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Should We Gamify BI? Jury Is Still Out

Monday, March 18, 2013

Depending on what publications you look at anywhere between 65-80% of Business Intelligence projects fail. So it is interesting to see what people are looking to do in order to increase user adoption as well as the success rate. Gamification is one option, but how do you it while ensuring the integrity of the information you are presenting and ensuring best practices are still being followed?

Below is part of the article on the gamification of BI written by Madan Sheina, Lead Analyst, Information Management, Ovum and published recently on Apps Tech News:

Gamification is being touted as a way to immerse more enterprise users more deeply in business processes and tasks. Gamification borrows heavily from interactive and reward & recognition elements from online games, and maps them to business goals to drive interactivity, participation, and (hopefully) better results. The thinking is simple: the more interesting it is, the more likely people are to engage. So how can business analytics benefit from gamification’s immersive impact? And is it a game that businesses would find worth playing?

Gamified BI is about competing on analytics

Ovum believes gamification has potential to improve business decision-making. The search for and discovery of BI and analytic insights has a “game-like” feel to it. Many BI systems resemble a gamified system that seeks to engage business users and change organizational behaviors to improve business performance and outcomes. Gamified functions also typically generate a lot of data for analysis. The key is providing users with an immersive data experience that drives them to improve on that information through exploration and feedback. Technically, this is enabled by the ability to access, navigate, and manipulate large data sets quickly and easily.

BI can benefit from gamification designs that engage users in collective and continuous querying and analyzing of data to solve a business problem, much like how consumer-focused “gamified” applications such as Foldit work. But with gamification, winning is not as important (or as valuable) as the experience of taking part (or competing). It’s the latter that drives usage and a more immersive BI experience.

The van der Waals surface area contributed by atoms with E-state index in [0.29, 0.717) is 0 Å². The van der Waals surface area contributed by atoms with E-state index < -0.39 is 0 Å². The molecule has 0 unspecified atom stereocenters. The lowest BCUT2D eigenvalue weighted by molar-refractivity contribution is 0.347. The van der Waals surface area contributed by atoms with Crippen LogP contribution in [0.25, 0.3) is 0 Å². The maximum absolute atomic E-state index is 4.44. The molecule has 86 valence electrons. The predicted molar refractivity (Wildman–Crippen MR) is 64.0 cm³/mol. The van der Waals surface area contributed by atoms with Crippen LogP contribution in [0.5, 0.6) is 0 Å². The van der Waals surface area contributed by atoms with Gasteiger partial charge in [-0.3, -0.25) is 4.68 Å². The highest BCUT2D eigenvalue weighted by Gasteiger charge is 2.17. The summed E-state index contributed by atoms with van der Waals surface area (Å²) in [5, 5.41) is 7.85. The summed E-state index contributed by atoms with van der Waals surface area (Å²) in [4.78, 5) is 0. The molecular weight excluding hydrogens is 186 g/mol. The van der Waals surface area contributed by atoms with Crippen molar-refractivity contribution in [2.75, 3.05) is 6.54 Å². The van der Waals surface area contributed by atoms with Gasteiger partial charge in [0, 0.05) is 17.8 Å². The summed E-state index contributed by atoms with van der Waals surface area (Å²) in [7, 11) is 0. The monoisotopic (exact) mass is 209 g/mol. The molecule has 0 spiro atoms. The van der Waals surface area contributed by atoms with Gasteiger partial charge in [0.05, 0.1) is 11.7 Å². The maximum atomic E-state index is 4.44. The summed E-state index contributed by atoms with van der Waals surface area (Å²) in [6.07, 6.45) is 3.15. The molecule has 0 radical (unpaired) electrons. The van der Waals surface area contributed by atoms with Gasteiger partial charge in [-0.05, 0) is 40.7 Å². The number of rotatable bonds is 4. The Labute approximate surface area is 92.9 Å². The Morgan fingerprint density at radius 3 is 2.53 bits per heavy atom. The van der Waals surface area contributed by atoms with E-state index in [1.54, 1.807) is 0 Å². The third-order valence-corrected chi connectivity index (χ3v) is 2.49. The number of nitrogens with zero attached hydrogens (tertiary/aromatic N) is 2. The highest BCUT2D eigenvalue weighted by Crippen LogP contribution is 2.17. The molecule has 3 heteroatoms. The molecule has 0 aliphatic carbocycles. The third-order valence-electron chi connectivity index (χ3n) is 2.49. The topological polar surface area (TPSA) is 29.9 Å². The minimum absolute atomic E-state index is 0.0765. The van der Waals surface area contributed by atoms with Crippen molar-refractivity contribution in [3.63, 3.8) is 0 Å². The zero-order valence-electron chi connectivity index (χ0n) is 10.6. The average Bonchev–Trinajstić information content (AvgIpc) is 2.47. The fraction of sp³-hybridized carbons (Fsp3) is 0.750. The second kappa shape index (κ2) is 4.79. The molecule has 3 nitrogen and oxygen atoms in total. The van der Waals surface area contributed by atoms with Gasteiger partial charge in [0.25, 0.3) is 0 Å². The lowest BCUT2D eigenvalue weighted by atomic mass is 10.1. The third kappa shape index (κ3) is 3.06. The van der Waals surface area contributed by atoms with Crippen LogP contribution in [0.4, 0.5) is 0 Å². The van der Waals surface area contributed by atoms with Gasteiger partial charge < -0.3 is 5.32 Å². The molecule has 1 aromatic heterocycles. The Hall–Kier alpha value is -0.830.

Ultimately, gamification can be seen as a way to further operationalize BI by embedding it seamlessly into everyday knowledge work, albeit in a competitively friendly and fun way.

Gamification can enhance collaborative BI environments

Game-play concepts can be very relevant for enterprise collaboration. Games, by definition, are usually played in a competitive, multi-user environment and require interaction. BI processes are naturally collaborative in nature; few important business decisions are made in isolation. Participation requires similar game-play concepts that promote user behaviors that improve and share information.

However, gamification should not be mistaken for collaborative BI, which is about creating communities of users focused on solving a particular business problem with specific BI tools designed to answer specific queries. Collaborative BI systems allow users to perform a variety of actions, from creating content (analyses, reports, dashboards) to bookmarking to knowledge sharing. It is the act of contribution (and the recognition that accompanies it) that is intended to attract broader adoption and usage of the BI system as a whole.

While collaborative BI systems need to be backed by easily shared access to data and analysis tools, it goes beyond simply sharing information. The idea is that users benefit from the “experience” of interacting with not just the data, but also the organization as a whole. That’s where gamification comes into play. Rather than focusing on a specific query, it aims to provide a broader context on answering a business question from different perspectives by immersing users into a data and analysis experience.

Ovum believes that both are highly complementary. Gamification has a role to play in enhancing collaborative BI by encouraging participation and making the process more engaging through quasi-competitive environments. However, in order to succeed it must be designed with clear incentives and recognition, backed by functionality such as tagging, commenting, rating, and annotating reports.

Click here to read the rest of the article

Source: Apps Tech News

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